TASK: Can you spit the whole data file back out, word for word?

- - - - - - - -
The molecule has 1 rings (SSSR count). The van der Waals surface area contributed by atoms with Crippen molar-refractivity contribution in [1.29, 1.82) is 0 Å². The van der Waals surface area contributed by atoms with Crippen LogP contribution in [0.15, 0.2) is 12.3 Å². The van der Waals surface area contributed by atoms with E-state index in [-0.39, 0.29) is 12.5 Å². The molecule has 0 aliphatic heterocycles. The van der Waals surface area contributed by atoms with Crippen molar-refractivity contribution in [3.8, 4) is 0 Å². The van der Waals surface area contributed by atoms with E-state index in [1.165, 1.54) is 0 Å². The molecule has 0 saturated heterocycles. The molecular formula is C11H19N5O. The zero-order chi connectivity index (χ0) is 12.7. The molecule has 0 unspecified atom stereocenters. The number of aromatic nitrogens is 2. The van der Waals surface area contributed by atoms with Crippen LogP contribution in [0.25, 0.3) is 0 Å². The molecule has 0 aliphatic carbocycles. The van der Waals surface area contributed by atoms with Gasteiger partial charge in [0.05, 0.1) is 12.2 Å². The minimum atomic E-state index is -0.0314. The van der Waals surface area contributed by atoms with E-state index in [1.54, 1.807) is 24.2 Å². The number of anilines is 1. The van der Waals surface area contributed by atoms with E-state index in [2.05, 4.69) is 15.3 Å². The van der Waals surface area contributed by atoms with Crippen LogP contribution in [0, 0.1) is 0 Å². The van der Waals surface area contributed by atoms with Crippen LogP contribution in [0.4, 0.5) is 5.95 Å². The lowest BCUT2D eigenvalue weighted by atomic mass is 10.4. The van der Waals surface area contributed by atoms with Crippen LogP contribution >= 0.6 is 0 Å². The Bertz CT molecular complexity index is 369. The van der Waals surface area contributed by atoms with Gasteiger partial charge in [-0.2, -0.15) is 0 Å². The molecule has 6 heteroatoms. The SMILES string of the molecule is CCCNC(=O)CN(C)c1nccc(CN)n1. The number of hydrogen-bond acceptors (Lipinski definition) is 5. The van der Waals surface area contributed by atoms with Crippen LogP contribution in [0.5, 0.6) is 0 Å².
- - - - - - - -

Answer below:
The molecule has 1 rings (SSSR count). The van der Waals surface area contributed by atoms with Crippen molar-refractivity contribution in [1.29, 1.82) is 0 Å². The van der Waals surface area contributed by atoms with Crippen LogP contribution in [0.15, 0.2) is 12.3 Å². The van der Waals surface area contributed by atoms with E-state index in [-0.39, 0.29) is 12.5 Å². The molecule has 0 aliphatic heterocycles. The van der Waals surface area contributed by atoms with Crippen molar-refractivity contribution in [3.8, 4) is 0 Å². The van der Waals surface area contributed by atoms with E-state index in [1.165, 1.54) is 0 Å². The molecule has 0 saturated heterocycles. The molecular formula is C11H19N5O. The zero-order chi connectivity index (χ0) is 12.7. The molecule has 0 unspecified atom stereocenters. The number of aromatic nitrogens is 2. The van der Waals surface area contributed by atoms with Crippen LogP contribution in [0.25, 0.3) is 0 Å². The molecule has 0 aliphatic carbocycles. The van der Waals surface area contributed by atoms with Gasteiger partial charge in [0.05, 0.1) is 12.2 Å². The minimum atomic E-state index is -0.0314. The van der Waals surface area contributed by atoms with E-state index in [1.54, 1.807) is 24.2 Å². The number of anilines is 1. The van der Waals surface area contributed by atoms with E-state index in [2.05, 4.69) is 15.3 Å². The van der Waals surface area contributed by atoms with Crippen LogP contribution in [0, 0.1) is 0 Å². The van der Waals surface area contributed by atoms with Crippen LogP contribution in [0.4, 0.5) is 5.95 Å². The lowest BCUT2D eigenvalue weighted by atomic mass is 10.4. The van der Waals surface area contributed by atoms with Crippen LogP contribution >= 0.6 is 0 Å². The Bertz CT molecular complexity index is 369. The van der Waals surface area contributed by atoms with Gasteiger partial charge in [-0.2, -0.15) is 0 Å². The molecule has 6 heteroatoms. The SMILES string of the molecule is CCCNC(=O)CN(C)c1nccc(CN)n1. The number of hydrogen-bond acceptors (Lipinski definition) is 5. The van der Waals surface area contributed by atoms with Crippen LogP contribution in [0.5, 0.6) is 0 Å².